Sunderland keeper Vito Mannone has urged his team-mates to buy into new manager Gus Poyet’s philosophy to drag the club out of trouble. Sunderland, of course, have won only one of their 10 league games to date, and while victory against arch-rivals Newcastle may have given their campaign fresh impetus, that was dented when they went to Hull last weekend and lost by the only goal as Lee Cattermole and Andrea Dossena were sent off. They remain in 19th place in the table and five points adrift of safety, and even the most optimistic member of the red and white faithful would not be banking on that situation changing markedly this weekend. Poyet will be forced to make changes to the side which started at the KC Stadium with Cattermole and Dossena suspended, although Keiren Westwood is fit again after a head injury, leaving his manager with a tough decision with Mannone having performed well as his deputy against the Saints. Poyet said: “He did well. I have got a big decision to make, which is good for me. “I don’t know how good it is for those two, but that’s what I want, a proper, strong, fair, competitive situation between every single player in the squad, and the goalkeepers are the same. “It’s a big decision.” Should Mannone retain his place, he could find himself at the opposite end of the pitch to Romanian Costel Pantilimon, the beneficiary of City and England keeper Joe Hart’s recent travails, after he got the nod for last Saturday’s 7-0 thumping of Norwich. The 25-year-old Italian said: “It’s strange how at times, it all happens in one weekend and a few keepers get an opportunity, but I am really happy I got mine. “But we need to stay together as a team because it’s a big game on Sunday. It’s another great game.” Since he replaced Paolo Di Canio at the helm, the Uruguayan has attempted to instil a belief in his players on the ball to prevent opposing teams from dominating possession. The plan worked to its best effect yet in Wednesday night’s Capital One Cup fourth-round victory over Southampton, and while the Barclays Premier League remains the over-riding priority, the trend is at least positive. Mannone said: “Every one of us has to have character to take charge of the situation and of the ball and try to play this football. “The manager, since he came in, has had a mentality he has tried to install in our heads to play football and keep the ball a little bit more and calm down games, because the more we have the ball, the less we have to defend against the opposition and the less we concede as well.” Whether or not the Black Cats can reproduce the same kind of form this weekend remains to be seen as they face the daunting challenge of attempting to stifle free-scoring Manchester City at the Stadium of Light. Poyet said: “We have been trying to adapt to what I think is better to win football matches. “Especially against the top teams when you play, you need to impose your game as well because if you just play one way, they will beat you. “They are better than you, they have got more quality, they have got better players, so you need to have a style, whatever it is. “Mine and the one I believe in is caring about the ball a lot, never giving it away cheaply, just giving it back to them because you know you will never get it back. “We showed some action on Wednesday, the way that we want to play, and slowly I am sure we are going to get better.” Press Association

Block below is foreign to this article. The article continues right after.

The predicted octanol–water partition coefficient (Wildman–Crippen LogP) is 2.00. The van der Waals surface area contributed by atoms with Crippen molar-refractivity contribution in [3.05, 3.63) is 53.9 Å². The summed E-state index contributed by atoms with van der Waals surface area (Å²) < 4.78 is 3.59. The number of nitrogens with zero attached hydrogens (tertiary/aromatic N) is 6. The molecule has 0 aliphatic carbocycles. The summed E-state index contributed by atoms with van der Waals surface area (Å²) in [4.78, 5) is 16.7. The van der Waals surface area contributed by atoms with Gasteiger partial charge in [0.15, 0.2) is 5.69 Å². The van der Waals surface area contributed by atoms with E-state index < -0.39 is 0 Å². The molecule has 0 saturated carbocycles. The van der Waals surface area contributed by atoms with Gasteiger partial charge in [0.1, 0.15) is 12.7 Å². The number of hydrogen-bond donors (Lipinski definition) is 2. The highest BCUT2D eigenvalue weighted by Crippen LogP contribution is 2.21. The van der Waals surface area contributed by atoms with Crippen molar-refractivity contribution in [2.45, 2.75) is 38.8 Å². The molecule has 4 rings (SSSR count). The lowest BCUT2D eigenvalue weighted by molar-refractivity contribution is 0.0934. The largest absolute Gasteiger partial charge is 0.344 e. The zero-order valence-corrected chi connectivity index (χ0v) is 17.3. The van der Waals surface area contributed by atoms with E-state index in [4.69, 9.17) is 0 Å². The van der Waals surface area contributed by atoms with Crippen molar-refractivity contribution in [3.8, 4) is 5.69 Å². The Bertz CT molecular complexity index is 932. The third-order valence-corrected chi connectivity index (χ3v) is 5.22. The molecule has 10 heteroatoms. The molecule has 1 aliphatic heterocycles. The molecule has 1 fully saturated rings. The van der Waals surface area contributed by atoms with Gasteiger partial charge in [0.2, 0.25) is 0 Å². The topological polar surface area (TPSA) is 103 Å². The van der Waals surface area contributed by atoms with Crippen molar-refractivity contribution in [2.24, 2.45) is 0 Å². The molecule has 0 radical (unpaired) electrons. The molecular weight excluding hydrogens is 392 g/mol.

“Ten years ago, I started the first mobile journalism laboratory, and at the time I called it the MOJO lab,” Richardson said. “In this MOJO lab, my [students] went around with nothing but tablets and cell phones asking people questions, big and small.” “We train them in leadership skills and communication skills and empower them to go back out into their communities and spread the word about sexual health with their friends,” Rice said. Antonio Bento, a professor of public policy and economics, and Mahta Moghaddam, a professor of electrical engineering, opened the symposium by presenting their research project, the USC Center for Sustainability Solutions. The center, which opens next semester, aims to encourage conversation about climate change that will inspire the University and government bodies to create change. Realizing that youth would rather learn from their peers than adults, they implemented a system where the young people they train dispersed the information they learned to the rest of the community. Analyzing statistics from the project, it appears that this method has helped to ameliorate the issue of HIV among homeless youth at large. Jennifer McQuiston Lott, an assistant professor of practice at the Kaufman School of Dance, and Andrew Norman, an associate professor of composition at the Thornton School of Music created a short film that combined contemporary choreography and chamber music composition. “I believe the future of the green economy starts here in Los Angeles,” said Bento, who is also the director the Center for Sustainability Solutions. He pointed specifically to the Los Angeles Green New Deal, county sustainability plans and the 2028 Olympics as platforms for community aspirations. President Carol Folt opened the symposium with a presentation on the importance of interdisciplinary research.(Krystal Gallegos | Daily Trojan) Alumni, faculty and students gathered at Bovard Auditorium Thursday for the University Park Faculty Symposium celebrating research projects from 11 professors that focused on topics like sustainability, social change and mobility. Folt offered a few closing statements and more praise after the presentations had concluded. She expressed admiration and gratitude for the work being done by her colleagues. “There’s courage, humor, grace, the future hard-cutting look at virtually everything we would want a university to be looking at, and that was just in 11 talks,” Folt said. The film, titled “Caught in the Chamber,” looks at how music and dance can complement and enhance one another. Bento said the city can design policy so that stakeholders will pay fees for causing environmental damage. The center’s project will also discuss technology that could solve climate change issues like air pollution and will highlight specific devices USC can use to address environmental issues on campus. She discussed the accessibility that smartphones provide, allowing anyone to document and broadcast important events. Richardson specifically highlighted Black history and the empowerment mobile journalism has given rise to. Allissa Richardson, an assistant professor of communication and journalism, gave the final presentation, titled “Bearing Witness While Black,” which focused on the impact of new technology like smartphones on journalism. Richardson discussed case studies of historical events that highlighted police brutality and the effect of mobile journalism. Also addressing issues relevant to downtown L.A., Eric Rice, associate professor at the Suzanne Dworak-Peck School of Social Work and co-founder of the USC Center for Artificial Intelligence in Society, focused his research on using artificial intelligence to help tackle HIV among homeless youth. Rice used AI to navigate social networks within the homeless community in Los Angeles and target certain members for a safe-sex training program. “In the end, we learned quite a lot from each other … and from our incredible performers and as with all great collaborations, the questions just get more questions and more opportunities for potential exploration” Lott said. Folt opened the presentation with praise for the Health Sciences Campus Symposium, which took place one day prior and for the interdisciplinary nature of the research being done on campus. Lott and Norman announced they are in the process of creating the second installment of the project, “Activated Chambers,” which will premiere in December.